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4.5 out of 5 stars
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4.5 out of 5 stars
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on 1 November 2010
After hearing the single 'Slow' this album was eagerly awaited and it doesn't disappoint in any way. Since it arrived it hasn't been off the player and I highly recommend it for lovers of sultry, bluesey, intimate music. The quality of her voice is amazing. Front-runner of the tracks so far is 'Aretha' - heartbreakingly beautiful.
The final track - 'Goodbye girl' was a surprise as it's a cover of an old David Gates/Bread song but done in a fresh way that totally compliments the rest of the album.
Buy it - you won't regret it!
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on 3 November 2010
As the title of the album signposts this is a collection of Rumer's highly personal songs but the songs certainly resonate with me. Whilst there isn't the lyrical ability of a say, Joni Mitchell or Suzanne Vega here, the words are elegant and moving. The lyrics are effective in their portrayal of universal themes; loss of loved ones, loss and finding of love, isolation.

With regards to the the songs as a whole there are numerous comparisons that can be made, Karen Carpenter, Judee Sill , Carole King, early Laura Nyro, even Joni Mitchell in a couple of songs, and a host of others. I agree with some of the previous reviewers that that some of the material and its delivery is reminiscent of Dusty Springfield. The production is certainly of a classic vintage and quite Bacharachesque in its lightness of touch but it's faultless. And as to the Carpenters comparisons, I can't think of an original Carpenters albums that is strong as this, there is none of the cheesiness that Richard Carpenter sometimes brought to bear. And these are (apart from the David Gates song) Rumer's own songs. The songs are all beautifully song, it's approachable but it's quite moving in places and there's a lot of naked emotion in this album. It might not cheer everybody up as it is underscored with melancholy but that only helps it to work as a cohesive album. Beneath the surface sheen there is considerable turmoil being worked through. So if you want a nice 100% happy album you're in the wrong place.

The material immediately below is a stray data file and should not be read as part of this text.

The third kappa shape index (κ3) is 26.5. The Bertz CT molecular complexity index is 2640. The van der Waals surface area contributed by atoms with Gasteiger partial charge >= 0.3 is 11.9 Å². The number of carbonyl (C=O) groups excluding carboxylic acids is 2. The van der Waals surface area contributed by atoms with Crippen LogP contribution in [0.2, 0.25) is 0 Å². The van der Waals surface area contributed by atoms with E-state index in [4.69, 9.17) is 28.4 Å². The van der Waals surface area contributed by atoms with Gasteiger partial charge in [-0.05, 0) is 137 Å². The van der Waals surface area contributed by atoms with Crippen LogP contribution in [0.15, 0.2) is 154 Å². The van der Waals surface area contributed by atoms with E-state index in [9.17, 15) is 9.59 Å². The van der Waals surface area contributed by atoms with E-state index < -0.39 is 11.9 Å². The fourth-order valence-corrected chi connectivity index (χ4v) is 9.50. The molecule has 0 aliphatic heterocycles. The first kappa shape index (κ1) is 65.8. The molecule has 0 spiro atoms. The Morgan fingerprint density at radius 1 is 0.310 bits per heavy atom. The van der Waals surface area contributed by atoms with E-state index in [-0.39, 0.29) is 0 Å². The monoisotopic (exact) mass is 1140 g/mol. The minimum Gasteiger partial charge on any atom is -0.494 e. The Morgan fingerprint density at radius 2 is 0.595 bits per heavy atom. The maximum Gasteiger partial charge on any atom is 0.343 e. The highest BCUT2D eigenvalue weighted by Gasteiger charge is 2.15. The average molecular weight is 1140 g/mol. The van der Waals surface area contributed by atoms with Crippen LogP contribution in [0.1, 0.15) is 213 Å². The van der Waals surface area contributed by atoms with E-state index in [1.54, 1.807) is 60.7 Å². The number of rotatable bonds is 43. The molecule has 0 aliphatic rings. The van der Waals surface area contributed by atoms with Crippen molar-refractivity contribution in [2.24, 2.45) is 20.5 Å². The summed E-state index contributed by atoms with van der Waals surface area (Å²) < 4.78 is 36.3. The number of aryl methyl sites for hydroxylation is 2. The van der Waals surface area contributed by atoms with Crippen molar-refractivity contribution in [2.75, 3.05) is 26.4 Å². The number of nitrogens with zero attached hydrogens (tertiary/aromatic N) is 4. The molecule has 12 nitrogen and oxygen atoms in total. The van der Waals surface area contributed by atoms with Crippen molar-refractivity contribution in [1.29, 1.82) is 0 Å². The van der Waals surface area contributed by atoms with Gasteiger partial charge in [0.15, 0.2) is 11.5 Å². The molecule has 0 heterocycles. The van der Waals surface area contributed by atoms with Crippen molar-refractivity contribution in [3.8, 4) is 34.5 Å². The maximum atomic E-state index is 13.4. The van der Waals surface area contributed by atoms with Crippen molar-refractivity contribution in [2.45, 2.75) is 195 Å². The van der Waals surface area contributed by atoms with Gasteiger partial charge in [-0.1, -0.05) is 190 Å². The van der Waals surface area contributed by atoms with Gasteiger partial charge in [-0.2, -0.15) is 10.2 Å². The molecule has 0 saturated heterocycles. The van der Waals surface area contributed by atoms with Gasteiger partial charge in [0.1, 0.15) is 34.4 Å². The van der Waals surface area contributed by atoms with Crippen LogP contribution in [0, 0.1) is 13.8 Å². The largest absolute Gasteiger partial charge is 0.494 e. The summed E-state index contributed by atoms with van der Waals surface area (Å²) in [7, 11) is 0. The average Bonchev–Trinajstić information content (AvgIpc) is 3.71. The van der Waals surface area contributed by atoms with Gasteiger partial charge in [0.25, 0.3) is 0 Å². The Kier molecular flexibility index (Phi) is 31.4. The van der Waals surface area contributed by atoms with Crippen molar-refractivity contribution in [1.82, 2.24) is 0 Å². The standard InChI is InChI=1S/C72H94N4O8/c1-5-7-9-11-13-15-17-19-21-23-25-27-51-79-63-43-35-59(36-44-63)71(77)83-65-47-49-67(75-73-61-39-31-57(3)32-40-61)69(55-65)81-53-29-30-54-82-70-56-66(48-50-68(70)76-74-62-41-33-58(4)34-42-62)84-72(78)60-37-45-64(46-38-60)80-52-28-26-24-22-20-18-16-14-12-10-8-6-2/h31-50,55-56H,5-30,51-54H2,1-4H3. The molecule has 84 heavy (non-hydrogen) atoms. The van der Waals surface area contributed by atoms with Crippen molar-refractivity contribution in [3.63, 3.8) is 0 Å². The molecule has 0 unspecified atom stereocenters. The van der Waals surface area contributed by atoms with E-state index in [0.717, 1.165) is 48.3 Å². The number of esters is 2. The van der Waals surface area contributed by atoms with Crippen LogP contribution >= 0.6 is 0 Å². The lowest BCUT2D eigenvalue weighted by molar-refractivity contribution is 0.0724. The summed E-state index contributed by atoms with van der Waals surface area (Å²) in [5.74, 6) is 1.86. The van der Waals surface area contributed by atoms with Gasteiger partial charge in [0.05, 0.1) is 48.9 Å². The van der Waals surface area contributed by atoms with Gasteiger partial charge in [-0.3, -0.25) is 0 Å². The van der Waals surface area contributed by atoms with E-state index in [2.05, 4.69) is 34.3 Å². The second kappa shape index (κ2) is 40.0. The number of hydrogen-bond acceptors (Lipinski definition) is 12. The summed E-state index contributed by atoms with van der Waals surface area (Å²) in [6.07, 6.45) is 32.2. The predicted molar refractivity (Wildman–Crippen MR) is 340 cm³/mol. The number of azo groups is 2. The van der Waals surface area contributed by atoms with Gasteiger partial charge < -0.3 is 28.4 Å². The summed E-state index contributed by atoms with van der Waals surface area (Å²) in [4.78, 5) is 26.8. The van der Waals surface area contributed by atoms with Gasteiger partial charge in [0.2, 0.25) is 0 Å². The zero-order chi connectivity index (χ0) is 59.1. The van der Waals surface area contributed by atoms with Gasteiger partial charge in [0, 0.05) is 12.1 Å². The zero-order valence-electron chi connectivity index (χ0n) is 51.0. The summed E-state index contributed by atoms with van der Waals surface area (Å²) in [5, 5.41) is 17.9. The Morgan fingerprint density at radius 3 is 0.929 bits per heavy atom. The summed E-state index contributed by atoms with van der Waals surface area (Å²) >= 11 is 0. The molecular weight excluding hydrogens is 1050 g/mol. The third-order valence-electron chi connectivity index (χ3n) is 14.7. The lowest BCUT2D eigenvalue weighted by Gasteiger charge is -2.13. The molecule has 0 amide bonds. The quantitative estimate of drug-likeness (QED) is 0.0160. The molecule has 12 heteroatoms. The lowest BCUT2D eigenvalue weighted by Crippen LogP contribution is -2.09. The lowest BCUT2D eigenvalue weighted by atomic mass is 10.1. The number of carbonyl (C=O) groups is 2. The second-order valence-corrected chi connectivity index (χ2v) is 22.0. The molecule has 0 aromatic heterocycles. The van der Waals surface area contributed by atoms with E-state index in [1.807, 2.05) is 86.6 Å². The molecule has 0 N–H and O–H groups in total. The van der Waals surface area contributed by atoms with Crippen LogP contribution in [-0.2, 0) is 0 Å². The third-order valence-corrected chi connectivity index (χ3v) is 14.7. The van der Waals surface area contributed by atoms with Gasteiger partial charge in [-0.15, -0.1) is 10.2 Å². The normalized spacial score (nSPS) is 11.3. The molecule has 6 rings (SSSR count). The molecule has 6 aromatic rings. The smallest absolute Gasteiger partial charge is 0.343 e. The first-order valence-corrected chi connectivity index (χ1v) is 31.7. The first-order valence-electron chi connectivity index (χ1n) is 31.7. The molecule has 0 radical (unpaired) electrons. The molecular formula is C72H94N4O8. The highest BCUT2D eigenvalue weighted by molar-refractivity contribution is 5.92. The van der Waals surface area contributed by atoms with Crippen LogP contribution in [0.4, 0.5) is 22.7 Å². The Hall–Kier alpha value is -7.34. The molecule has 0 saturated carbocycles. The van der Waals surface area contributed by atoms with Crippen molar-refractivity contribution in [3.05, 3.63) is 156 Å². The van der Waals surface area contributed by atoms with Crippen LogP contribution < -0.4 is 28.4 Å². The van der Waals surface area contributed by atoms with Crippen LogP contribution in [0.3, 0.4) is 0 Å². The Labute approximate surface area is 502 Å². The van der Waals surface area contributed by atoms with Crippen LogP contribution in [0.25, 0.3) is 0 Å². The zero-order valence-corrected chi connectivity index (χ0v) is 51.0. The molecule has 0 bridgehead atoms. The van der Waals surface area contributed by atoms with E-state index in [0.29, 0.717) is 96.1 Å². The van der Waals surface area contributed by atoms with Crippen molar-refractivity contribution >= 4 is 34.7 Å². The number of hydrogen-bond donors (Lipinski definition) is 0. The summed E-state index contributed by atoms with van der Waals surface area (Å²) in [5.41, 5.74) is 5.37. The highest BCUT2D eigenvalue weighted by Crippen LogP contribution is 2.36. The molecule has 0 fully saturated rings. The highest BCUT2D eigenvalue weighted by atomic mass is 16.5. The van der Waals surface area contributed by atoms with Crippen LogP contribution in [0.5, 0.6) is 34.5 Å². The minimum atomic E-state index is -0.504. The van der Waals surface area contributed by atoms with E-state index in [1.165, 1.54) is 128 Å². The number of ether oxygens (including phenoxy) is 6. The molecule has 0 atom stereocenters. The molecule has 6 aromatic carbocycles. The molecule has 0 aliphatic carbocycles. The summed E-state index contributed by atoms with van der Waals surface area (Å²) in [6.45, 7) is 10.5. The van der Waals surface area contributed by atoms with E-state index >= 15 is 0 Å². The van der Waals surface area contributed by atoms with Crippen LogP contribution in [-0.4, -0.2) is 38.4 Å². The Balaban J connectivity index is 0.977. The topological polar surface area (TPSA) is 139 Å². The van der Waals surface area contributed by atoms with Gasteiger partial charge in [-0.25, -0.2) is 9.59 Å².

Oddly, the album opens with what is possibly the weakest track "Am I Forgiven" is my least favourite song on the album. It's pleasant enough but doesn't give any indication of the riches to follow. I suppose though it makes for a relatively gentle introduction. The sequence of songs from "Thankful" to "On My Way Home" is breathtaking though and is both harrowing and uplifting. And that sequence makes it hard for me to fathom the accusations of blandness that are littered about in some of the reviews. It's not often you get such subtle songs about grief, bereavement, abandonment, resilience and emotional rebirth. Not the usual territory for relatively mainstream music I would guess.

There is an artistic integrity and nuanced delivery in play here that isn't commonplace for such easily accessible work.
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on 1 November 2010
This Album really is something special and for me the best release of the year. There are no fillers here, each song has been lovingly written and produced with Rumer's great voice conveying both the joy and heartache of the superb lyrics. An absolute winner that I can't recommend enough.
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on 7 November 2010
Lets not forget that we've had nearly 20 years of pop music aimed squarely at children and I don't know about anyone else but I've had enough autotune and rap pollution to last a lifetime as well as having to endure a decade of dreadful Boy/Girl bands and X Factor wannabees.

All I can say is that this album is a breath of fresh air to my ears, its aimed at adults or people with a taste for traditional pop music and I welcome more of the same and a return to some sanity in the music world.